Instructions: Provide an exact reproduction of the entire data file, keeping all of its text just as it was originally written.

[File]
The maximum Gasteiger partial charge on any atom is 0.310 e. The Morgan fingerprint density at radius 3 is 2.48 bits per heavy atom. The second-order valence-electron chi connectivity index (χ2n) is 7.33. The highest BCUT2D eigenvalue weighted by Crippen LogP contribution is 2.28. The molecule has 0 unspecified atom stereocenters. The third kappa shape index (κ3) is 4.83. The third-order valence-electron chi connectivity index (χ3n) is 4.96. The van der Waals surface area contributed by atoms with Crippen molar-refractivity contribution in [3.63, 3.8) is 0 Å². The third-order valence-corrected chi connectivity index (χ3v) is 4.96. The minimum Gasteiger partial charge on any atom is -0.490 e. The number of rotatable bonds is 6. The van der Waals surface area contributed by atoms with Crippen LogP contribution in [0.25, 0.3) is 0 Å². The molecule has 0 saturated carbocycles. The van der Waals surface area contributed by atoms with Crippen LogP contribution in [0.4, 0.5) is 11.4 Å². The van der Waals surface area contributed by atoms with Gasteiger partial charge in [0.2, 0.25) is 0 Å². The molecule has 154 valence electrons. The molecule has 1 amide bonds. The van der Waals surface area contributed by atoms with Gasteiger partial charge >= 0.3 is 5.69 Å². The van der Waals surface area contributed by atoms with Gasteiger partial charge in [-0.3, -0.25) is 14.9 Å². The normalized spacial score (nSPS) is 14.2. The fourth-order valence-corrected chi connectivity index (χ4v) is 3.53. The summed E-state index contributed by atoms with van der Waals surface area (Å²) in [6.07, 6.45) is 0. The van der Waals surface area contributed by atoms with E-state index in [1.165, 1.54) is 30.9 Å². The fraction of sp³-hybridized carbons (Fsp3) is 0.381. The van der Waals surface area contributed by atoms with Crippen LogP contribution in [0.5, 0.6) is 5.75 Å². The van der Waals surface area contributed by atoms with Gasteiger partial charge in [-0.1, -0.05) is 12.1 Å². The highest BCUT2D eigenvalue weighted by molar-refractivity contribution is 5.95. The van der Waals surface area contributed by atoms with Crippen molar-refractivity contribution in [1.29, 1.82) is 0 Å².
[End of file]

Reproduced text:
The maximum Gasteiger partial charge on any atom is 0.310 e. The Morgan fingerprint density at radius 3 is 2.48 bits per heavy atom. The second-order valence-electron chi connectivity index (χ2n) is 7.33. The highest BCUT2D eigenvalue weighted by Crippen LogP contribution is 2.28. The molecule has 0 unspecified atom stereocenters. The third kappa shape index (κ3) is 4.83. The third-order valence-electron chi connectivity index (χ3n) is 4.96. The van der Waals surface area contributed by atoms with Crippen molar-refractivity contribution in [3.63, 3.8) is 0 Å². The third-order valence-corrected chi connectivity index (χ3v) is 4.96. The minimum Gasteiger partial charge on any atom is -0.490 e. The number of rotatable bonds is 6. The van der Waals surface area contributed by atoms with Crippen LogP contribution in [0.25, 0.3) is 0 Å². The molecule has 0 saturated carbocycles. The van der Waals surface area contributed by atoms with Crippen LogP contribution in [0.4, 0.5) is 11.4 Å². The van der Waals surface area contributed by atoms with Gasteiger partial charge in [0.2, 0.25) is 0 Å². The molecule has 154 valence electrons. The molecule has 1 amide bonds. The van der Waals surface area contributed by atoms with Gasteiger partial charge >= 0.3 is 5.69 Å². The van der Waals surface area contributed by atoms with Gasteiger partial charge in [-0.3, -0.25) is 14.9 Å². The normalized spacial score (nSPS) is 14.2. The fourth-order valence-corrected chi connectivity index (χ4v) is 3.53. The summed E-state index contributed by atoms with van der Waals surface area (Å²) in [6.07, 6.45) is 0. The van der Waals surface area contributed by atoms with E-state index in [1.165, 1.54) is 30.9 Å². The fraction of sp³-hybridized carbons (Fsp3) is 0.381. The van der Waals surface area contributed by atoms with Crippen LogP contribution in [0.5, 0.6) is 5.75 Å². The van der Waals surface area contributed by atoms with Gasteiger partial charge in [-0.1, -0.05) is 12.1 Å². The highest BCUT2D eigenvalue weighted by molar-refractivity contribution is 5.95. The van der Waals surface area contributed by atoms with Crippen molar-refractivity contribution in [1.29, 1.82) is 0 Å².